KUSUM guidelines aren’t watertight

Martin Scherfler | Updated on December 16, 2019

There are chinks in the scheme intended to encourage farmers to use solar power and, thereby, improve water & energy security

The agricultural sector accounts for about 80 per cent of the country’s groundwater extraction and for about 20 per cent of the country’s electricity consumption. As electricity for this sector is either free or highly subsidised, there is no incentive for the farmer to use water and energy resources efficiently.

The power discoms (distribution companies), in turn, are reeling under the subsidy burden and provide low-quality electricity to agriculture, characterised by unreliable supply, long outages, and high voltage fluctuations. This has an effect on agricultural productivity and groundwater extraction.

The recently announced KUSUM (Kisan Urja Suraksha evam Utthaan Mahabhiyan) scheme by the Ministry of New and Renewable Energy (MNRE) attempts to address some of these issues related to power supply for agriculture. KUSUM is presented as a solarisation scheme aimed at benefiting farmers. The scheme has three components.

Component A aims at setting up 10,000 MW of decentralised ground solar or other renewable power plants. Component B involves introduction of 17.50 lakh standalone solar agriculture pumps of individual capacity up to 7.5 HP. Component C aims at solarisation of 10 lakh grid-connected agriculture pumps at individual farms.

Component A promotes distributed solar energy generation with a solar plant capacity of 500 kW to 2 MW. As per MNRE guidelines, the solar plant requires a dedicated evacuation infrastructure (feeder). A competitive bidding process for tariff determination, with a ceiling tariff as per latest solar energy tariff order of the respective States, is being proposed.

Wasteland and degraded land shall be identified and leased from farmers. If agriculturally productive land is utilised, the co-location of solar energy production and crop cultivation is recommended. This will require elevated structures and a more dispersed solar array arrangement to permit sufficient sunlight for crop cultivation. For the first time, a compensation mechanisms for the backing off of the grid is recommended.

The promotion of distributed renewable energy generation (DREG), solar and other renewables, is a welcome move. The requirement for a dedicated feeder for evacuation of electricity generated by the DREG results in unnecessary infrastructure costs and occupies valuable discom substation bays.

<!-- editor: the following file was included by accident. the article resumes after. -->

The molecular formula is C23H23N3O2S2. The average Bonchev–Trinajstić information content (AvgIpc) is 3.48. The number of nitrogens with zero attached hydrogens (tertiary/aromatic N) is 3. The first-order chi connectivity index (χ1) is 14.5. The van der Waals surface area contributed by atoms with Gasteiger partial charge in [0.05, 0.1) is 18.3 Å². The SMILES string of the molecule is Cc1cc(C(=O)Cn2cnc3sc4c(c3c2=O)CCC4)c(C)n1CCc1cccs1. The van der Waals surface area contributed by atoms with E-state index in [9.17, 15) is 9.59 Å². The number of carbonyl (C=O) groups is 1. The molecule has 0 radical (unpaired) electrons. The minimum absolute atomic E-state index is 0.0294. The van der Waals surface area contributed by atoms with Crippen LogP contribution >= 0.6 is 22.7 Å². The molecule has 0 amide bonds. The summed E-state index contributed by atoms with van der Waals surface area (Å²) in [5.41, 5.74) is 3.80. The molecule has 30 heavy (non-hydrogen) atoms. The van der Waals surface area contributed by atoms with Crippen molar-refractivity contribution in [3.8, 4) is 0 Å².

One key advantage of distributed solar energy generation is the fact that production and consumption of electricity occur at the same location, or in close vicinity to each other, thereby reducing T&D losses and optimising the utilisation of existing electrical distribution infrastructure.

The proposed competitive bidding process for tariff determination proposed is unlikely to attract any bidders, as the capital cost of smaller renewable generators is typically higher than the capital cost of larger systems. It is financially not feasible for the generators.

One alternative approach is that the locational value of distributed solar energy generation, particularly the avoidance of T&D losses, may be priced and used to provide an incentive to the generator in addition to the solar tariff. The discom and the generator may share the savings on transmission (and distribution losses).

Grid-connected power

Component C of KUSUM promotes grid-connected solar for agricultural service connections (behind-the-meter).

The guidelines recommend that size of the solar system in kW is at twice the pump’s capacity in kW; the solar energy generated to meet the electricity required for irrigation needs and the solar energy surplus must be injected into the grid; discoms will purchase excess power from the farmer at the rate decided by the respective State; and the central financial assistance is limited to pumps of up to 7.5 HP.

A domestic content requirement for the solar system components is mandatory. The priority is set on small and marginal farmers. The guidelines also give priority to farmers already using, or about to adopt, micro-irrigation systems.

As electricity is free of cost for the agricultural consumers, the suggested financing model (with a 40 per cent contribution by the farmer) are unlikely to work.

Alternatively, a third party may invest in the solar system and sell the gross-generated solar energy to the discom. To make this approach acceptable to the farmer, a ‘solar farmer incentive’ to to reduce water and electricity consumption can be introduced.

The attempt to converge KUSUM with ongoing micro-irrigation and efficient pumps schemes presents a great opportunity to improve water and energy efficiency. However, the guidelines are silent on how this will be achieved, and there may be the risk of the proposed convergence being ignored altogether.

This presents a severe risk factor in further increasing groundwater extraction on account of agriculture.

The writer is Co-Funder, Auroville Consulting

Published on December 16, 2019

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